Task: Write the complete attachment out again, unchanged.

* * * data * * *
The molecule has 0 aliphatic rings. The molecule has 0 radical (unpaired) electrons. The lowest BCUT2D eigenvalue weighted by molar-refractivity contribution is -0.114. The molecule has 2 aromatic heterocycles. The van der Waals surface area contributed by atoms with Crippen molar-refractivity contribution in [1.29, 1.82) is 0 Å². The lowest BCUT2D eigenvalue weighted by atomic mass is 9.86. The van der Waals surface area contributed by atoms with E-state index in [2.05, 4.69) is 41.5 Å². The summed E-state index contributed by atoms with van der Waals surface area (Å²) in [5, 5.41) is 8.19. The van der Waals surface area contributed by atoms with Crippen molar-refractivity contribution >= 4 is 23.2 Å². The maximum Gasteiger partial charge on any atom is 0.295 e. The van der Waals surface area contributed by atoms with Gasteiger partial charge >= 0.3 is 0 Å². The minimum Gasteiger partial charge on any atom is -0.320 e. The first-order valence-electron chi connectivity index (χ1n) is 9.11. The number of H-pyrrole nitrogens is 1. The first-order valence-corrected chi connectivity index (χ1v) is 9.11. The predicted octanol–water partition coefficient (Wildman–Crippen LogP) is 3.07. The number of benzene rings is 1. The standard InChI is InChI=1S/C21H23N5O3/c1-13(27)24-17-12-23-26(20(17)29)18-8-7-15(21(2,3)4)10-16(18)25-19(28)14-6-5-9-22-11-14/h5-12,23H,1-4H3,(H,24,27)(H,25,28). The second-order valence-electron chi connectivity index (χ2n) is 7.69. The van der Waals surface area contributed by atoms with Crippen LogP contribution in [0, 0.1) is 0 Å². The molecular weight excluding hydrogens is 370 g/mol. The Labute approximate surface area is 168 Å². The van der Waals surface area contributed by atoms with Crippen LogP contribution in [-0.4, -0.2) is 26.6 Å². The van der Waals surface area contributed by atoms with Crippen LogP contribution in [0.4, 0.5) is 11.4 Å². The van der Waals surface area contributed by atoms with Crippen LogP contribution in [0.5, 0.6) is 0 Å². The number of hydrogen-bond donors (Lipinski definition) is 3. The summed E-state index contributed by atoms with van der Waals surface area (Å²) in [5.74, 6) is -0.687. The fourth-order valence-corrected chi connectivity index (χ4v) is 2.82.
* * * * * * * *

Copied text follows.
The molecule has 0 aliphatic rings. The molecule has 0 radical (unpaired) electrons. The lowest BCUT2D eigenvalue weighted by molar-refractivity contribution is -0.114. The molecule has 2 aromatic heterocycles. The van der Waals surface area contributed by atoms with Crippen molar-refractivity contribution in [1.29, 1.82) is 0 Å². The lowest BCUT2D eigenvalue weighted by atomic mass is 9.86. The van der Waals surface area contributed by atoms with E-state index in [2.05, 4.69) is 41.5 Å². The summed E-state index contributed by atoms with van der Waals surface area (Å²) in [5, 5.41) is 8.19. The van der Waals surface area contributed by atoms with Crippen molar-refractivity contribution >= 4 is 23.2 Å². The maximum Gasteiger partial charge on any atom is 0.295 e. The van der Waals surface area contributed by atoms with Gasteiger partial charge >= 0.3 is 0 Å². The minimum Gasteiger partial charge on any atom is -0.320 e. The first-order valence-electron chi connectivity index (χ1n) is 9.11. The number of H-pyrrole nitrogens is 1. The first-order valence-corrected chi connectivity index (χ1v) is 9.11. The predicted octanol–water partition coefficient (Wildman–Crippen LogP) is 3.07. The number of benzene rings is 1. The standard InChI is InChI=1S/C21H23N5O3/c1-13(27)24-17-12-23-26(20(17)29)18-8-7-15(21(2,3)4)10-16(18)25-19(28)14-6-5-9-22-11-14/h5-12,23H,1-4H3,(H,24,27)(H,25,28). The second-order valence-electron chi connectivity index (χ2n) is 7.69. The van der Waals surface area contributed by atoms with Crippen LogP contribution in [0, 0.1) is 0 Å². The molecular weight excluding hydrogens is 370 g/mol. The Labute approximate surface area is 168 Å². The van der Waals surface area contributed by atoms with Crippen LogP contribution in [-0.4, -0.2) is 26.6 Å². The van der Waals surface area contributed by atoms with Crippen LogP contribution in [0.4, 0.5) is 11.4 Å². The van der Waals surface area contributed by atoms with Crippen LogP contribution in [0.5, 0.6) is 0 Å². The number of hydrogen-bond donors (Lipinski definition) is 3. The summed E-state index contributed by atoms with van der Waals surface area (Å²) in [5.74, 6) is -0.687. The fourth-order valence-corrected chi connectivity index (χ4v) is 2.82.